Nicolaos, Good plot driver
Actually if Nicolaos, the protagonist of Gary Corby’S THE IONIA SANCTION, lived in America today instead of in Athens in 460 B. C., he’d probably get picked up for a DUI after he has girl troubles and gets falling down drunk. But he’s an excellent driver of the plot in the second in Corby’s historical mystery series that started with THE PERICLES COMMISSION.
(Note: if you like historical mysteries like Lindsay Davis’s lively, well researched, yet light Falco series set in Ancient Rome, you’ll probably like Corby’s series, too.)
But now I have to throw this piece into reverse and back up.
Some years ago at the community college where I taught, we had an exchange professor from China who wanted to stay in America. How come? Well, in China, she explained, men drive the life car and she longed to be in the driver’s seat for her life.
I always liked her phrase and have adapted it to this question for fiction writers: Who drives the plot car?
Mystery vs. Suspense
It’s pretty common knowledge that in mystery fiction the protagonist, the detective, drives the plot car for most of the journey though of course the antagonist leaps out of the bushes from time to time and throws obstacles in the road.
On the other hand, in suspense, the antagonist drives the plot car most of the time until the protagonist takes the wheel near the end of the journey and drives the rest of the way.
I’ve noticed lately when I take the wheel of the plot car away from the protagonist or the antagonist, I get into trouble.
Imp vs. Ump
When I taught writing, I always explained the bicameral brain by saying you have the wild, creative and imaginative imp on the right and on the left you have the logical, orderly, and critical side. Both have their jobs. The former helps you get started, come up with ideas, get excited about the journey. The latter helps you map out the journey, find plot holes, that sort of thing.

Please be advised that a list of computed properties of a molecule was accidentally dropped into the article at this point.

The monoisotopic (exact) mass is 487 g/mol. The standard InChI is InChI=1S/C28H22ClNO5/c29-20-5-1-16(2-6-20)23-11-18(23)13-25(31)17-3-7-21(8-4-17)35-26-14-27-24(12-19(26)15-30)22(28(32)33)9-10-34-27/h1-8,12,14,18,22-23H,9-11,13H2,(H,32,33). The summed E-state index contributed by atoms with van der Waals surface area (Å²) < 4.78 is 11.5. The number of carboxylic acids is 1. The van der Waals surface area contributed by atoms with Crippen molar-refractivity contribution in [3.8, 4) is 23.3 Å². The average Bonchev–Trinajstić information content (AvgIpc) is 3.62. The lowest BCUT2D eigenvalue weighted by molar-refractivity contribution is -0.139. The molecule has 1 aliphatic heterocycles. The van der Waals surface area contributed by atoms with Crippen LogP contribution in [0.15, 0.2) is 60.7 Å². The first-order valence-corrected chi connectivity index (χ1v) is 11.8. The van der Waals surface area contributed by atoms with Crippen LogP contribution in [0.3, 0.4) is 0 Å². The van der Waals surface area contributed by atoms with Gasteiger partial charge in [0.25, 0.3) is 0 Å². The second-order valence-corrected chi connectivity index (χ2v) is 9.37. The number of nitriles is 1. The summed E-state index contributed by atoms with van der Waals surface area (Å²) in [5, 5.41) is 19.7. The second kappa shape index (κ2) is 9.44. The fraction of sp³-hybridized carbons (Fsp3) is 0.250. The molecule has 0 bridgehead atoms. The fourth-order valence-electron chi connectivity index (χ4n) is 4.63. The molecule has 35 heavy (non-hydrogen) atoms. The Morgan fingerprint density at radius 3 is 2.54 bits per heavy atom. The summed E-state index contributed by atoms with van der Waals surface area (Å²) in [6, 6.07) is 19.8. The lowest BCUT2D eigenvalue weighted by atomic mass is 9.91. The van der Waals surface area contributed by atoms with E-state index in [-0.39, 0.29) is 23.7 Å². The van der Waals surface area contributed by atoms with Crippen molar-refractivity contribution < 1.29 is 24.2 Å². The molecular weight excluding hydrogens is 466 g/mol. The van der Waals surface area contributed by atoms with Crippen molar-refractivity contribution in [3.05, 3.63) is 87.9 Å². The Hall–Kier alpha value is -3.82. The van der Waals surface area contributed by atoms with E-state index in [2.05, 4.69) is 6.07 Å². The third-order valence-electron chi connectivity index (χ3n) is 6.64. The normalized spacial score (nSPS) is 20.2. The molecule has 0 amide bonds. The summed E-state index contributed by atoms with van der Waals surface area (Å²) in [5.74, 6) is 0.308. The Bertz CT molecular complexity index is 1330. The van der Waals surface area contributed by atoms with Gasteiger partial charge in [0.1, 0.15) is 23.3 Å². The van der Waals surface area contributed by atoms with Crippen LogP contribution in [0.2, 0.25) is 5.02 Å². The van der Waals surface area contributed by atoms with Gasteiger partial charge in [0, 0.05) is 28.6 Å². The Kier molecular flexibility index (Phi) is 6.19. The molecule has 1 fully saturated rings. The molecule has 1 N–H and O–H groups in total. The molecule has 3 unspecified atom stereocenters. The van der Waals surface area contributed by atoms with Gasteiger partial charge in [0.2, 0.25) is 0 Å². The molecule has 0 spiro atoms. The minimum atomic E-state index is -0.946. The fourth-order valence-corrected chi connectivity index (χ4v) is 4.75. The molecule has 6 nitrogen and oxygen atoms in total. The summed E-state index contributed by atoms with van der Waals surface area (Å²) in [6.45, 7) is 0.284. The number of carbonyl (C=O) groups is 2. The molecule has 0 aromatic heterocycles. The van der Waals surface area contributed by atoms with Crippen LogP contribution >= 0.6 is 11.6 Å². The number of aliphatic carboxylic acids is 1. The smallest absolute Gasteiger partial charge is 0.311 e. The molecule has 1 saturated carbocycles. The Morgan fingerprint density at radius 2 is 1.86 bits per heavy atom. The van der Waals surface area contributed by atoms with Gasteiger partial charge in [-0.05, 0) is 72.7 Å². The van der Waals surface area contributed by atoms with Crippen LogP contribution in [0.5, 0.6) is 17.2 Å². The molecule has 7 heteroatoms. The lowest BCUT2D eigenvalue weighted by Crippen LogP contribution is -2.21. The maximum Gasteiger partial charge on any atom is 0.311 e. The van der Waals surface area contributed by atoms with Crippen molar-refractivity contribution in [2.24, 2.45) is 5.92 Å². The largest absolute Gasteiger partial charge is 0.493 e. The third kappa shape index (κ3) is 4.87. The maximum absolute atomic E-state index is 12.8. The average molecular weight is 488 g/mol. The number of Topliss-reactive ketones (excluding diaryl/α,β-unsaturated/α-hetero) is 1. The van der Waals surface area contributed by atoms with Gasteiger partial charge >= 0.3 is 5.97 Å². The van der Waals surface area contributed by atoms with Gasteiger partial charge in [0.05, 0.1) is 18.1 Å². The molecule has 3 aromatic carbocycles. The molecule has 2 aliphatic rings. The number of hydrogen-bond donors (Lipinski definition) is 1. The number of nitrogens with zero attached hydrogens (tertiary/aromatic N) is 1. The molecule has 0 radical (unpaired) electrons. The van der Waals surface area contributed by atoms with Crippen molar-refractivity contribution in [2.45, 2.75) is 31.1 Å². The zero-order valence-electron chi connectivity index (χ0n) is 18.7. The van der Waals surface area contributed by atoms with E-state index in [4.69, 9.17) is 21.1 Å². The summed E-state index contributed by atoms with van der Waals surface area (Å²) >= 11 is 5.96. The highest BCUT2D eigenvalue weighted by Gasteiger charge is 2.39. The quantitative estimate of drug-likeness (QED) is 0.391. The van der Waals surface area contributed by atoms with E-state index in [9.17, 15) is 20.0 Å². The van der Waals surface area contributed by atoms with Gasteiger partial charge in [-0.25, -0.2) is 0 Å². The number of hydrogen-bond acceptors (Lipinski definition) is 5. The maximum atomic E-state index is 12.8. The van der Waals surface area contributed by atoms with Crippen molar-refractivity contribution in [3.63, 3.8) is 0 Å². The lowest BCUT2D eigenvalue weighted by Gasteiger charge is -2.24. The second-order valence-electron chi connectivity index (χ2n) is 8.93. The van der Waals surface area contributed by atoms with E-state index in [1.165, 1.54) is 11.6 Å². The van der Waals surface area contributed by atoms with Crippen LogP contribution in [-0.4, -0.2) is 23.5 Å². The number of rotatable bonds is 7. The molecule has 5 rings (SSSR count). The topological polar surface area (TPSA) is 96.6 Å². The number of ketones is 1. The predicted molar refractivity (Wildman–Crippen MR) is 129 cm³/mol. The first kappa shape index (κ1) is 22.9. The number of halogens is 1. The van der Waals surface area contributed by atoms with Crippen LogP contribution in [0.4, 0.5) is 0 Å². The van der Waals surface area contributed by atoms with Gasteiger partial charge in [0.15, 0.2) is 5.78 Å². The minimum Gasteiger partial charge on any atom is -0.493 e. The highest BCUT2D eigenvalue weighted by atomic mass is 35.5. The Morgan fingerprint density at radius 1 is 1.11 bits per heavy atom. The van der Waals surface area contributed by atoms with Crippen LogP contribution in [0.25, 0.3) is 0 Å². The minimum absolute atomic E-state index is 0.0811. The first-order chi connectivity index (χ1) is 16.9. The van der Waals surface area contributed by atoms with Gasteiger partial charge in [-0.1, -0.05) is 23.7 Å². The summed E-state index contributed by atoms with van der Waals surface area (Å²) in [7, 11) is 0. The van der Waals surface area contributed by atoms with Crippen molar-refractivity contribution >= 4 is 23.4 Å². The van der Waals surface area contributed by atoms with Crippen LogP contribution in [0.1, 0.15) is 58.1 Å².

But lately, when I’m stuck at a crossroads, instead of letting a major character figure out where the plot car should go next, either my imp grabs the wheel or my ump does.
What happens? One of two things, neither good.
When my imp takes the wheel, she laughs her head off as she drives the plot car off a cliff right into a plot hole or even worse, a cliché. When my ump takes the wheel, she turns the plot car around, goes back, and parks by the side of the road while she erects signs to plot developments three hundred pages down the pike in the next book.
(Arc 3 of the WiP took a long time to write due to these wrecks and detours. But I’m happy to say that once I asked my favorite drafting question, “Who wants what in this scene?”, I got my protagonist or antagonist back in the driver’s seat and finally I’ve arrived in Arc 4.)
Back to Nicolaos
In both books of his series, Gary Corby very wisely keeps his protagonist in the driver’s seat most of the time except when the antagonist takes the wheel or the reins, I should say, as for example, in the first chapter of THE IONIA SANCTION when Nicolaos madly pursues Araxes, the villain driving a horse cart down the walled road between Athens and the port city of Piraeus.
Now, basically, Nicolaos is a screw-up. He usually messes up whatever he plans to do. For instance, later in the story, he buys a magnificent horse named Ajax. But the first time Nicolaos tries to ride Ajax, the horse throws him off. It’s sort of like a kid these days who buys a souped-up muscle car, presses the pedal to the metal, and drives the car into a ditch.
And Nicolaos isn’t so smart. Both the girls in his life are way smarter than he is. His kid brother is, too. (But his brother happens to be Socrates, so that’s understandable.)
Still, regardless of his flaws, it’s Nicolaos, with his determination to clear a murdered man’s name, who drives the plot car of THE IONIA SANCTION from start to finish.
NEXT TIME: Marcia Talley’s A QUIET DEATH
Until then, happy reading and writing. Best, Juliet